I’m so glad you asked!
From the previous post I hope I made it clear that natural fibers (whether organic or conventionally produced) have a lighter footprint than do synthetics – both in terms of emissions of greenhouse gasses and in terms of energy needed to manufacture the fibers. And natural fibers have the added benefits of being able to be degraded by microorganisims and composted, and also of sequestering carbon. According to the United Nations, they’re also a responsible choice, because by buying natural fibers you’re supporting the economies of many developing countries and supporting the livelihoods of many low-wage and subsistence workers. The United Nations has declared 2009 the Year of Natural Fibers and they have a great website if you’re looking for more information: http://www.naturalfibres2009.org/en/index.html
Substituting ORGANIC fibers for conventionally grown natural fibers is not just a little better but lots better in all respects: uses less energy for production, emits fewer greenhouse gases, and supports organic farming (which has myriad environmental, social and health benefits). A study published by Innovations Agronomiques (http://www.inra.fr/ciag/revue_innovations_agronomiques/volume_4_janvier_2009) found that fully 43% less greenhouse gasses are emitted per unit under organic agriculture than under conventional agriculture. A study done by Dr. David Pimentel of Cornell University found that organic farming systems used just 63% of the energy required by conventional farming systems, largely because of the massive amounts of energy requirements needed to synthesize nitrogen fertilizers. Further, it was found in controlled long term trials that organic farming adds between 100-400KG of carbon per hectare to the soil each year, compared to non-organic farming. When this stored carbon is included in the carbon footprint calculation, it reduces total greenhouse gasses even further. The key lies in the handling of organic matter (OM): because soil organic matter is primarily carbon, increases in soil OM levels will be directly correlated with carbon sequestration. While conventional farming typically depletes soil OM, organic farming builds it through the use of composted animal manures and cover crops.
Taking it one step further beyond the energy inputs we’re looking at, which help to mitigate climate change, organic farming helps to ensure other environmental and social goals:
- eliminates the use of synthetic fertilizers, pesticides and genetically modified organisims (GMOs) which is not only an improvement in human health and agrobiodiversity but also for the associated off farm biotic communities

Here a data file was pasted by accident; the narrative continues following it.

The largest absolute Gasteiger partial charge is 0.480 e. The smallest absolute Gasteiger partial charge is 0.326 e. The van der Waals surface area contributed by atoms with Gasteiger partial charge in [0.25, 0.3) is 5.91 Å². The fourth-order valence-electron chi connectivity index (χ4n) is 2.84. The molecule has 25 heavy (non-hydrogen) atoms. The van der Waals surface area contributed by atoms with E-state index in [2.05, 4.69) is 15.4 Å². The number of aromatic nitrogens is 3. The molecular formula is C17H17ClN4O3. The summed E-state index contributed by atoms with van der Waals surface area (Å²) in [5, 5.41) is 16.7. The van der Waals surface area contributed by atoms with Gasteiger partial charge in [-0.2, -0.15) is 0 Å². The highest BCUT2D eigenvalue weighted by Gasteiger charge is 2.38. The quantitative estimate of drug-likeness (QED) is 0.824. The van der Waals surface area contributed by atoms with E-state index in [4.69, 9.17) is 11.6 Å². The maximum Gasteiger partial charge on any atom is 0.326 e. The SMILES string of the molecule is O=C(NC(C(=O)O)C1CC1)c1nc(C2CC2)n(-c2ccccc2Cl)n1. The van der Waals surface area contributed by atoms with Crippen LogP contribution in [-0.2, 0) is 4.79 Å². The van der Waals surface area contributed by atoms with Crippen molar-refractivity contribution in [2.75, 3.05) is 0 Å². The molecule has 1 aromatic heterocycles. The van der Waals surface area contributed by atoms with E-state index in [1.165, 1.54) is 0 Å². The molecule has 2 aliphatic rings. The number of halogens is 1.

- conserves water (making the soil more friable so rainwater is absorbed better – lessening irrigation requirements and erosion)
- ensures sustained biodiversity
- and compared to forests, agricultural soils may be a more secure sink for atmospheric carbon, since they are not vulnerable to logging and wildfire.
Agriculture is an undervalued and underestimated climate change tool that could be one of the most powerful strategies in the fight against global warming, according to Paul Hepperly, Rodale Institute Research Manager. The Rodale Institute Farming Systems Trial (FST) soil carbon data (which covers 30 years) shows conclusively that improved global terrestrial stewardship–specifically including regenerative organic agricultural practices–can be the most effective currently available strategy for mitigating CO2 emissions. (http://www.rodaleinstitute.org/files/Rodale_Research_Paper-07_30_08.pdf
So just how much CO2 can organic farming take out of the air each year? According to data from the Rodale Institute Farming Systems Trial (FST) :
- If only 10,000 medium sized farms in the US converted to organic production, they would store so much carbon in the soil it would be equivalent to taking 1,174,400 cars off the road.
- If we converted the U.S.’s 160 million acres of corn and soybeans to organic, we could sequester enough carbon to satisfy 73% of the Koyoto targets for CO2 reduction in the U.S.
- Converting U.S. agriculture to organic would actually wipe out the 1.5 trillion pounds of CO2 emitted annually and give us a net increase in soil carbon of 734 billion pounds.
Paul Hepperly says that organic farming is a no brainer: “Organic farming is not a technological fix, not an untried experiment that could have its own unforeseen consequences.” Instead, it may well be one of the most powerful tools we have in our fight against global warming that brings with it a wealth of other environmental benefits.